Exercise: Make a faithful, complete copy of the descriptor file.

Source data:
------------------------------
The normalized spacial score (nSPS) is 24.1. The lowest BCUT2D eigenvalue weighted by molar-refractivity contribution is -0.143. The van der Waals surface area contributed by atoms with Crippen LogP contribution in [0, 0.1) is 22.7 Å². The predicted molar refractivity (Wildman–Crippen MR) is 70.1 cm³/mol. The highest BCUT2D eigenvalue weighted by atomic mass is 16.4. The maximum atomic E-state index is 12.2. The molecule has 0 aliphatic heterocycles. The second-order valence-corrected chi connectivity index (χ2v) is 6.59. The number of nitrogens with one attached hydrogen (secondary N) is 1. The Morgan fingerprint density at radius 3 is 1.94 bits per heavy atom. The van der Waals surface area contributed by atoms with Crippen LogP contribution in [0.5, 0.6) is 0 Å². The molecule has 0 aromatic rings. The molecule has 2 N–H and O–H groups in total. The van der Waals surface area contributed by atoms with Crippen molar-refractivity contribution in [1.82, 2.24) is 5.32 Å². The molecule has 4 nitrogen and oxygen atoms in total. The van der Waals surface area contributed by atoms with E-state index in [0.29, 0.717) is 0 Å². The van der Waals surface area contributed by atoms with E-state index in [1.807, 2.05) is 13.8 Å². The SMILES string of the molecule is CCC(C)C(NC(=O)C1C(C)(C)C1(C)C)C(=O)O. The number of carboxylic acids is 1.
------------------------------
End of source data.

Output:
The normalized spacial score (nSPS) is 24.1. The lowest BCUT2D eigenvalue weighted by molar-refractivity contribution is -0.143. The van der Waals surface area contributed by atoms with Crippen LogP contribution in [0, 0.1) is 22.7 Å². The predicted molar refractivity (Wildman–Crippen MR) is 70.1 cm³/mol. The highest BCUT2D eigenvalue weighted by atomic mass is 16.4. The maximum atomic E-state index is 12.2. The molecule has 0 aliphatic heterocycles. The second-order valence-corrected chi connectivity index (χ2v) is 6.59. The number of nitrogens with one attached hydrogen (secondary N) is 1. The Morgan fingerprint density at radius 3 is 1.94 bits per heavy atom. The van der Waals surface area contributed by atoms with Crippen LogP contribution in [0.5, 0.6) is 0 Å². The molecule has 0 aromatic rings. The molecule has 2 N–H and O–H groups in total. The van der Waals surface area contributed by atoms with Crippen molar-refractivity contribution in [1.82, 2.24) is 5.32 Å². The molecule has 4 nitrogen and oxygen atoms in total. The van der Waals surface area contributed by atoms with E-state index in [0.29, 0.717) is 0 Å². The van der Waals surface area contributed by atoms with E-state index in [1.807, 2.05) is 13.8 Å². The SMILES string of the molecule is CCC(C)C(NC(=O)C1C(C)(C)C1(C)C)C(=O)O. The number of carboxylic acids is 1.